Lyft’s CEO and president are stepping down to be replaced by former Amazon boss

Image credit: Lyft

UPDATE: This article has been updated with compensation package information for Green, Zimmer and Risher.

Lyft’s co-founders, CEO Logan Green and President John Zimmer, will step down from their roles by mid-April, the company said Wednesday. They will act respectively as chairman and deputy chairman of Lyft’s board.

David Risher, a former Amazon retail executive, will take over as CEO of Lyft. Lyft’s current chairman, Sean Aggarwal, will step down from the position but will remain on the board.

Green and Zimmer founded Lyft in 2012. At the time, the company was mainly differentiated from Uber by the presence of pink mustaches on Lyft vehicles. At the time, Zimmer told TechCrunch that Lyft had originally thought about making the service just for women, “as a safety type and a very special clientele.”

Lyft dropped its mustache in 2016 and went public three years later. When it debuted, Lyft raised more than $2 billion in an afternoon after pricing its shares at $72 each. Today, Lyft closed at $9.60 per share; However, the stock price jumped nearly 6% after hours following the news that Risher was taking over as CEO.

Risher joined Amazon in 1997 as the company’s first VP of product and store development. He rose through the ranks alongside Amazon founder and CEO Jeff Bezos, serving as SVP of marketing and merchandising before leaving Amazon in 2002. He helped transform the company from an online bookstore with $15 million in annual sales to “everything store ยป with over $4 billion in sales, according to a statement from Lyft.

Today, Risher is the CEO and co-founder of Worldreader, a non-profit organization dedicated to getting children interested in reading. Perhaps it’s this community-minded spirit that aligns well with Lyft’s original founding goals as a company. He will step down as CEO there and continue as board president, according to a LinkedIn post.

Risher, who joined Lyft’s board in 2021, will assume full leadership responsibility for the company’s operations on April 17, according to the company.

Lyft said there would be no change to the company’s previously announced first-quarter 2023 revenue, gross margin and adjusted EBITDA outlook. When Lyft shared its fourth-quarter and full-year 2022 results in February, the company lowered its Q1 2023 revenue expectations to $975 million, a decline of about $200 million. Analysts had expected the company to post $1.09 billion in revenue. That guidance sent shares tumbling 25% in after-hours trading to $12.13, and they have continued to fall in the intervening weeks.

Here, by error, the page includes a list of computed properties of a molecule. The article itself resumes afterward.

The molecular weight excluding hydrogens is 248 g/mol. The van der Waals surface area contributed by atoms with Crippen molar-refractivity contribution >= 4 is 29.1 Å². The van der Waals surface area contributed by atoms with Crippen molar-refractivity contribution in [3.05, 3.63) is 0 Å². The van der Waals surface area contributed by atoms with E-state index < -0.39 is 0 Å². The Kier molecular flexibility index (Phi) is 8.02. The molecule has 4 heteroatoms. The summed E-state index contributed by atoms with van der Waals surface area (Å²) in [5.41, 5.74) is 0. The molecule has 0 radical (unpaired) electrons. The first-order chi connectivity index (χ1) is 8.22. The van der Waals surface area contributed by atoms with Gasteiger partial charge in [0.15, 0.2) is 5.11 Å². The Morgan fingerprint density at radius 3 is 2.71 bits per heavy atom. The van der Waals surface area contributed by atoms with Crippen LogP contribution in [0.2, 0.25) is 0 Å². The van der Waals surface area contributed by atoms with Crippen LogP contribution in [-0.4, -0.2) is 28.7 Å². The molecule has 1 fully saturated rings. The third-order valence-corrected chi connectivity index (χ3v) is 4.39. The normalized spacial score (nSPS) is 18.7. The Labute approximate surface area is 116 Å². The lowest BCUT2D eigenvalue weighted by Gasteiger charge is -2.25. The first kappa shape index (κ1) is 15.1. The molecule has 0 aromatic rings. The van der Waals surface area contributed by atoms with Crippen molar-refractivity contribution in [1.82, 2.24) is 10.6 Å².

According to SEC filings, Lyft pays Risher an annual salary of $725,000, with an annual target bonus opportunity of 100% of that salary for each fiscal year he is employed by Lyft, based on the achievement of certain performance goals. This year, however, his annual bonus will be $1 million as long as he stays with the company until mid-March 2024. Risher also gets a signing bonus of $3.25 million. The new CEO’s compensation package includes an award of performance-based restricted stock covering a total of 12.25 million shares, which Risher can earn upon the achievement of certain stock price targets.

Green and Zimmer will each receive $450,000 in cash for their positions on the board. They will both maintain their original award agreements on a pre-defined timeline as long as they remain service providers to the company. If they are fired, this timeline accelerates and they will receive access to the stock awards as defined in Lyft’s 2019 Stock Incentive Plan. On top of that, they will both be granted an award of restricted stock covering a number of shares of Lyft’s stock with a value of $260,000, effective as of the date of the Company’s annual meeting of stockholders.

And despite the move from day-to-day operations, Lyft’s dual-class structure empowers Green and Zimmer long after they leave the company. They both still have voting shares which entitle them to 20 votes per share until both are dead. If one dies or becomes incapacitated, Lyft’s sunset clause allows the remaining co-founder to control the votes of the deceased/incapacitated co-founder. And when they are both dead, a trustee will retain the last living co-founder’s full voting rights for a transition period of nine to 18 months.

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